The 100 Greatest Rap Albums of All Time (100-76): Staff List (2024)

We count down our picks for the best full-length hip-hop projects ever made.


Damien Scott, Gail Mitchell, Angel Diaz, Carl Lamarre, Michael Saponara, Heran Mamo, Kyle Denis

The 100 Greatest Rap Albums of All Time (100-76): Staff List (1)

Hip-Hop has spoiled us. In the 50 years since a group of kids decided to throw a party in the Bronx, the genre has grown and blossomed in ways Kool Herc couldn’t have imagined. Hip-hop left New York and moved south to Atlanta, Miami, Memphis, and Houston, and west to Chicago and St. Louis. It took up shop out in Los Angeles and The Bay Area and reinvented itself before moving back across the country. And in that time, as it worked its way across this country, we’ve been fortunate to experience a seemingly endless amount of incredible, culture-shifting, delectable, classic albums.

There have been so many amazing albums that it’s damn near impossible to capture them all in one list. You can point to any corner of the map and find 50 albums that could be the best album ever made. As a matter of fact, you’ve probably already had this conversation multiple times at parties or over dinner or in your various group chats. It’s a tough nut to crack. But, it’s a challenge we relish.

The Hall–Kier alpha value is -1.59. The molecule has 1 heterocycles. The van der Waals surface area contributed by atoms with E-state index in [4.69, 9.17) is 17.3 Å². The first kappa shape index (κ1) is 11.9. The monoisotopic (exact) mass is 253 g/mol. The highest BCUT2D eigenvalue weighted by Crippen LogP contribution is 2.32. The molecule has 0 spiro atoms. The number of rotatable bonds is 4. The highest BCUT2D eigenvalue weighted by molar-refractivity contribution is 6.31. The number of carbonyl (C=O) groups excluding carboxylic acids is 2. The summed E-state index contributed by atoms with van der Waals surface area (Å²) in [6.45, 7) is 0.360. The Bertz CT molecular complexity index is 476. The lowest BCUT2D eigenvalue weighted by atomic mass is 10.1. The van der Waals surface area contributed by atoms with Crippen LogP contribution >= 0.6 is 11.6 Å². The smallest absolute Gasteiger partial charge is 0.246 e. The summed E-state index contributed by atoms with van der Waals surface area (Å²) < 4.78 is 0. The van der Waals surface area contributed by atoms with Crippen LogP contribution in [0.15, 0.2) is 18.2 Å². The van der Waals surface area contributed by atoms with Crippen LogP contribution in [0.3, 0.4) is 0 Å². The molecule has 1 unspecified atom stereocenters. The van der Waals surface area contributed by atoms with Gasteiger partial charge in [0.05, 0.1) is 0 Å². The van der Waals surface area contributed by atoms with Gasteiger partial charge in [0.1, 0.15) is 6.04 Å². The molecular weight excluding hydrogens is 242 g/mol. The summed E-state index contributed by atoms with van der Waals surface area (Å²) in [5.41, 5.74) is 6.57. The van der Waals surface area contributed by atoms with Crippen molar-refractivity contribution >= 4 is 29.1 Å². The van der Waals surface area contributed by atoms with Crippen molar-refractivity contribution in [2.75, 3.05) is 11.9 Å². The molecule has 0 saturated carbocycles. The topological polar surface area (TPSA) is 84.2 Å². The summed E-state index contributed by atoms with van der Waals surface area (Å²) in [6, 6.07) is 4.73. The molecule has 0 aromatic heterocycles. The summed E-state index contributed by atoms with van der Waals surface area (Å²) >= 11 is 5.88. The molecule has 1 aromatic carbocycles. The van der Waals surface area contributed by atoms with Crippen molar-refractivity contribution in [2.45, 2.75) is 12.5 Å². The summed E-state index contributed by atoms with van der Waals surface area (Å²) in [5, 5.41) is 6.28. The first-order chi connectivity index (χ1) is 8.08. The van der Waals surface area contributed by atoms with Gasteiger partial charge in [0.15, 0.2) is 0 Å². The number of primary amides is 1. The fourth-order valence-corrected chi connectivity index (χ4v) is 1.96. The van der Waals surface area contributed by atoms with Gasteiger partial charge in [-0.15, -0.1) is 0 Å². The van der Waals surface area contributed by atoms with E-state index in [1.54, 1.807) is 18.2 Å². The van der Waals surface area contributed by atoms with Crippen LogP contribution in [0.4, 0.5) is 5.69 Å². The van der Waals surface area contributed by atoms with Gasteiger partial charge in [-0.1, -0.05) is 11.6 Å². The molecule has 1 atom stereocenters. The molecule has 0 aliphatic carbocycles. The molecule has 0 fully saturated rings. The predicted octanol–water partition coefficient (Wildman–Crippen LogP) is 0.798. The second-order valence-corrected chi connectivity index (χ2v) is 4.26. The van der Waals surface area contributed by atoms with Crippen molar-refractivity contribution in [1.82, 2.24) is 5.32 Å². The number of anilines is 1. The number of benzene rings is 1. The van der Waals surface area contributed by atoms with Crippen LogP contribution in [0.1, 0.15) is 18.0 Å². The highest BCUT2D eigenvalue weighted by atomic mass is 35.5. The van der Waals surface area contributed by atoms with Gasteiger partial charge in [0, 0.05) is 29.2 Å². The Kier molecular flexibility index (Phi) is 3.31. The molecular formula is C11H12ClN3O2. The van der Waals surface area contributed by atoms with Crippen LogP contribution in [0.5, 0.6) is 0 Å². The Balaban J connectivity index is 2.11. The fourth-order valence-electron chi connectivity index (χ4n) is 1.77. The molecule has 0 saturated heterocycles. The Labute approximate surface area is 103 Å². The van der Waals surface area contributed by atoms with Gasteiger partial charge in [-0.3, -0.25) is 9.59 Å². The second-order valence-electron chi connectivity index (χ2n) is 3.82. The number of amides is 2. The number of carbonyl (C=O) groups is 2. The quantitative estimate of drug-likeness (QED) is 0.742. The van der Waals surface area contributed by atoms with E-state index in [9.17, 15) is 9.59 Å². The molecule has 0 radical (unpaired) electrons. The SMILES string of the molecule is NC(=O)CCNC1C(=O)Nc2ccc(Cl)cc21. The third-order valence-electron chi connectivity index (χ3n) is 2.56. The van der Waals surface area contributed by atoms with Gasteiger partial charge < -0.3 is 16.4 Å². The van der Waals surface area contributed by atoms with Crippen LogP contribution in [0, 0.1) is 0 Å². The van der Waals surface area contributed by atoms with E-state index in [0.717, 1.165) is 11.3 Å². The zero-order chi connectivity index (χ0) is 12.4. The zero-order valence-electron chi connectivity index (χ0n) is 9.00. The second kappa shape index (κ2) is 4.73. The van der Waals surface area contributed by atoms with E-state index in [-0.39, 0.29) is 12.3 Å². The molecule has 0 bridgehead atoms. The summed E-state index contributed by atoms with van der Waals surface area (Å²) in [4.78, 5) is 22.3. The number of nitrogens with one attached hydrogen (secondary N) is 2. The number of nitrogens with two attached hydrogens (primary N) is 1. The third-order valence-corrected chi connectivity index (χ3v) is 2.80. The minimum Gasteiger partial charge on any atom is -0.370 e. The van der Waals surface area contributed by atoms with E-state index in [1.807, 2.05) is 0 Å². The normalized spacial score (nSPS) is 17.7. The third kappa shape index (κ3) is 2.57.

So, to round off Black Music Month, we decided to attempt the impossible and rank the 100 greatest rap albums of all time. Yep, of all time — and, yep, from all regions. A few members of our staff huddled to come up with a list of albums we believe represent the best of what the genre has given us over the past 50 years. We had a few criteria when deciding: We only included full-length projects that were commercially released, so no mixtapes or EPs. We took into account the world into which the album was released: Did it break new ground or was it just a different version of a more popular album? We weighed the album’s impact and how it’s endured over time: Did it change the game? Do people still play it? And, of course, since we’re Billboard, we took into account how the albums performed commercially — though ultimately, that was a lesser consideration.

To make this more digestible, we’re going to roll this out over the next four weeks, 25 albums at a time. Make sure to check back each Thursday to see what made the list. And remember, every album on this is incredible. Even though 100 sounds like a big number, when compared to all the albums that have dropped over the years, it’s nothing. There are going to be some incredible albums that did not make it. So it goes. If there are some you strongly believed we missed, let us know.


  • 100. Lil Baby, My Turn

    The 100 Greatest Rap Albums of All Time (100-76): Staff List (2)